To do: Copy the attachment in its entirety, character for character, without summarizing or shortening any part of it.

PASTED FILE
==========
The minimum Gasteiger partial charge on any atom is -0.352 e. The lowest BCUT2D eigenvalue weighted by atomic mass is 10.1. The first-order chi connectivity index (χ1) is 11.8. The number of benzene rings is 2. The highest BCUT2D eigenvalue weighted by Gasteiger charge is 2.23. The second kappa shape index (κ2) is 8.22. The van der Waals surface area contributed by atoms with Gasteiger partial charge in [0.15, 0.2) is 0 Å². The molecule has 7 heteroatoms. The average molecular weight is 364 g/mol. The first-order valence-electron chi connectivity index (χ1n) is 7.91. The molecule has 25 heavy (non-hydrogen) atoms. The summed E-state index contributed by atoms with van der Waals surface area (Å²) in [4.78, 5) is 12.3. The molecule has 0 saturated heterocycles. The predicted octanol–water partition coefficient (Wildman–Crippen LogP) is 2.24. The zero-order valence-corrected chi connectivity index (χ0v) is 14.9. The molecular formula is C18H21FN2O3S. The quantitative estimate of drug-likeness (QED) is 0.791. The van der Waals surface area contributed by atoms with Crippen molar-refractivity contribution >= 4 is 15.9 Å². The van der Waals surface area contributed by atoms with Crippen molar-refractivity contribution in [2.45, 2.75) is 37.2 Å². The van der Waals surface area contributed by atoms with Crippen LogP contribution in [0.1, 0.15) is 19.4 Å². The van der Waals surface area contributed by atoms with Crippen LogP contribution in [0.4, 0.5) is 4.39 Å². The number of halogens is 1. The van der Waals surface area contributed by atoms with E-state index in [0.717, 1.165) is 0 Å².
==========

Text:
The minimum Gasteiger partial charge on any atom is -0.352 e. The lowest BCUT2D eigenvalue weighted by atomic mass is 10.1. The first-order chi connectivity index (χ1) is 11.8. The number of benzene rings is 2. The highest BCUT2D eigenvalue weighted by Gasteiger charge is 2.23. The second kappa shape index (κ2) is 8.22. The van der Waals surface area contributed by atoms with Gasteiger partial charge in [0.15, 0.2) is 0 Å². The molecule has 7 heteroatoms. The average molecular weight is 364 g/mol. The first-order valence-electron chi connectivity index (χ1n) is 7.91. The molecule has 25 heavy (non-hydrogen) atoms. The summed E-state index contributed by atoms with van der Waals surface area (Å²) in [4.78, 5) is 12.3. The molecule has 0 saturated heterocycles. The predicted octanol–water partition coefficient (Wildman–Crippen LogP) is 2.24. The zero-order valence-corrected chi connectivity index (χ0v) is 14.9. The molecular formula is C18H21FN2O3S. The quantitative estimate of drug-likeness (QED) is 0.791. The van der Waals surface area contributed by atoms with Crippen molar-refractivity contribution >= 4 is 15.9 Å². The van der Waals surface area contributed by atoms with Crippen molar-refractivity contribution in [2.45, 2.75) is 37.2 Å². The van der Waals surface area contributed by atoms with Crippen LogP contribution in [0.1, 0.15) is 19.4 Å². The van der Waals surface area contributed by atoms with Crippen LogP contribution in [0.4, 0.5) is 4.39 Å². The number of halogens is 1. The van der Waals surface area contributed by atoms with E-state index in [0.717, 1.165) is 0 Å².